This case deals with two interrelated issues: what is the standard of care for prison physicians; and does the prison owe any duty of continuing care to inmates who have been released or paroled? The second issue is becoming critically important as the prison population ages due to 'three strikes" laws that prevent parole and needs ever more medical care, plus the mandatory sentencing provisions for drug use that have imprisoned many persons with HIV who will need medical care as they become symptomatic. Many prisons have found the cheapest way to deal these problems is to parole or discharge the prisoner on a "compassionate" release. Since most prisoners have no money, insurance, or community resources, the effect is often to deny them care or at least delay it. This is an important case with a substantial review of precedent.
Plaintiff in this case filed a 42 U.S.C. § 1983 claim, alleging violations of his Eighth and Fourteenth Amendment rights. Plaintiff alleges that Defendants were deliberately indifferent to his serious medical needs. Specifically, Plaintiff alleges that he was denied timely and adequate treatment for a kidney stone while incarcerated at Clinton and Coxsackie Correctional Facilities; that he was wrongfully paroled while he was awaiting surgery; and that he was denied contact with his doctor while out on parole by defendant Edwards, his parole officer. This opinion arose from the defendants motion to dismiss, which argues that Plaintiff has failed to state a claim upon which relief may be granted.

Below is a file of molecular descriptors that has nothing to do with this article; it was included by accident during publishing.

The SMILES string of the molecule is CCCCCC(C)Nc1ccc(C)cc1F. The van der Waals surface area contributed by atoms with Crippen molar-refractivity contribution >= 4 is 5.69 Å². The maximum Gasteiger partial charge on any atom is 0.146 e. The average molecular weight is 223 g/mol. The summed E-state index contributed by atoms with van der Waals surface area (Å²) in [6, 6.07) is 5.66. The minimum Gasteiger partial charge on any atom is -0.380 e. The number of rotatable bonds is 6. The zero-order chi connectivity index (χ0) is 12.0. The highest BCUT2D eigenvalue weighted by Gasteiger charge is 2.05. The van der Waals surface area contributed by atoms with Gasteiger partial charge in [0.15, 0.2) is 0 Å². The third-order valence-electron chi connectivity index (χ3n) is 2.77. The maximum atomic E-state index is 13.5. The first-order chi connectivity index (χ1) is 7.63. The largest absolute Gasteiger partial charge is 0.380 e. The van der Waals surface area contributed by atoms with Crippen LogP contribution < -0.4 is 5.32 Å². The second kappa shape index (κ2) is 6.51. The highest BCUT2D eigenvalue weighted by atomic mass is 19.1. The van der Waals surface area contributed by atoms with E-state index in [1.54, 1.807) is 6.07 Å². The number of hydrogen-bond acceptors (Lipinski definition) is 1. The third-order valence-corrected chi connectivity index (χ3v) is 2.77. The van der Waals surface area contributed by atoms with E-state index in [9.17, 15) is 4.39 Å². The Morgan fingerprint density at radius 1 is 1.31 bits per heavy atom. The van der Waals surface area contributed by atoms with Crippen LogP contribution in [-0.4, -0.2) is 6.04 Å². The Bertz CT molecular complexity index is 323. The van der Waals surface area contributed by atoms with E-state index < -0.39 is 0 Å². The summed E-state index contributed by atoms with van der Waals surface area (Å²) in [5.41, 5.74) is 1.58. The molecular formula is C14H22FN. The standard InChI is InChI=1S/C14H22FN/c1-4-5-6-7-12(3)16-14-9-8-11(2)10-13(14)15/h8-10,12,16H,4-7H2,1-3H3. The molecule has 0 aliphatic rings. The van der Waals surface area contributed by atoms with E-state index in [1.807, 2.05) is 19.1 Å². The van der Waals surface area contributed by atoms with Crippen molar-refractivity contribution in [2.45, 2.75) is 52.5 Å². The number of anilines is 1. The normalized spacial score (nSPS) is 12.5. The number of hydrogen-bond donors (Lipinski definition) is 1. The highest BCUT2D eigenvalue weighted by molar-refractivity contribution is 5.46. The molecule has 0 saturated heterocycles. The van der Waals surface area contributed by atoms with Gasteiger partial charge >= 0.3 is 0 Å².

In order to establish an Eighth Amendment claim arising out of inadequate medical care, as made applicable to states by the Fourteenth Amendment, a prisoner must prove "deliberate indifference to serious medical needs." Estelle v. Gamble, 429 U.S. 97, 104 (1976). This standard includes both subjective and objective components. "First, the alleged deprivation must be, in objective terms, 'sufficiently serious." ' Hathaway v. Coughlin, 37 F.3d 63, 66 (2d Cir.1994). Second, subjectively, the defendant "must act with a sufficiently culpable state of mind." An official acts with deliberate indifference when he "knows of and disregards an excessive risk to inmate health or safety; the official must both be aware of facts from which the inference could be drawn that a substantial risk of serious harm exists, and he must also draw the inference." In this case, the court found that plaintiff must also establish that a parolee is entitled to 8th amendment protection for the claims that are based on post-release conduct.